Friday, March 1, 2013

A Look Into the White House Anti-Prop 8 Brief

From the Washington Post:

The key to the brief is that it makes two arguments. The first is that it agrees with the ruling of a lower court — which found Prop 8 unconstitutional — that challenges to the constitutionality of such laws should require that they are subjected to “heightened scrutiny.” That means the court should hold their rationale for discriminating to an extremely high standard, and strike them down if they fail to have a credible justification. The brief does that here, in a reference to previous Supreme Court ruling in cases involving challenges to discriminatory laws:

"[C]lassifications based on sexual orientation call for application of heightened scrutiny. Each of the four considerations identified by this Court supports that conclusion: (1) gay and lesbian people have suffered a significant history of discrimination in this country; (2) sexual orientation generally bears no relation to ability to perform or contribute to society; (3) discrimination against gay and lesbian people is based on an immutable or distinguishing characteristic that defines them as a group; and (4) notwithstanding certain progress, gay and lesbian people — as Proposition 8 itself underscores — are a minority group with limited power to protect themselves from adverse outcomes in the political process. [...]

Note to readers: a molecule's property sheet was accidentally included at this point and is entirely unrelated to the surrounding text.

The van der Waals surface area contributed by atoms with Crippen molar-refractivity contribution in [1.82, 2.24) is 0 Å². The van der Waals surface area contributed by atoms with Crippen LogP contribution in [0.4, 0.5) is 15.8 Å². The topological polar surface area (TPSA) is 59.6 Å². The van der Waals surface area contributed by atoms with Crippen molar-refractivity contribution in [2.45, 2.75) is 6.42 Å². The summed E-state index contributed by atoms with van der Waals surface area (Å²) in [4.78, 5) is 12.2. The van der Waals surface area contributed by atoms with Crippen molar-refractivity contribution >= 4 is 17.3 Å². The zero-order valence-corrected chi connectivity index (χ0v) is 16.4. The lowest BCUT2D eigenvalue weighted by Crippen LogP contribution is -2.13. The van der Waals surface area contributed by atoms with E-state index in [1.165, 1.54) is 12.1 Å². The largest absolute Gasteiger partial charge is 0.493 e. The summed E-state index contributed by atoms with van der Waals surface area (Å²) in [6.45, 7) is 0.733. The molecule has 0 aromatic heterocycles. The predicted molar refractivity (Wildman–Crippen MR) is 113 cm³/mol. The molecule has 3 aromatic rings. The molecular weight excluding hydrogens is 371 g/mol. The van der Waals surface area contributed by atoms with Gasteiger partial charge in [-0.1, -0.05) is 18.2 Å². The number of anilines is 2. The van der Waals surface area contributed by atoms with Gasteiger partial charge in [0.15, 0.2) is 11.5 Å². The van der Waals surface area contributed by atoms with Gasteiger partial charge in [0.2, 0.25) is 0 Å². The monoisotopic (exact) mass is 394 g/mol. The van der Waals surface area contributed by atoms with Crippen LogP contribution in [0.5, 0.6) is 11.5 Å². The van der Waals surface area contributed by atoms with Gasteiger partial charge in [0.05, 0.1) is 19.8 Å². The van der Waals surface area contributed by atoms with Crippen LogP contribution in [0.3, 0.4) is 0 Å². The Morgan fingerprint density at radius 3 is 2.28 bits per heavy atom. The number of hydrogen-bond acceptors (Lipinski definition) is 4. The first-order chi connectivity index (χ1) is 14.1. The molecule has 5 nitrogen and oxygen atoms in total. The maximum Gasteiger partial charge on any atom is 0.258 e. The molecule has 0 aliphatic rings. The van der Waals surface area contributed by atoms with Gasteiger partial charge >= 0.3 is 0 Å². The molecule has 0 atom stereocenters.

Because a classification based on sexual orientation calls for the application of heightened scrutiny, petitioners must establish that Proposition 8, at a minimum, is “substantially related to an important governmental objective.”

The second key to the brief is that it argues that when you apply “heightened scrutiny” to Prop 8, it is found to violate the equal protection clause of the U.S. Constitution.

What this means is that the government, while focusing its brief on Prop 8 itself, has, for all practical purposes, asked the Supreme Court to set a precedent that can be applied to all state laws banning gay marriage — the arguments that these laws must survive “heightened scrutiny,” and that they violate the Constitution.

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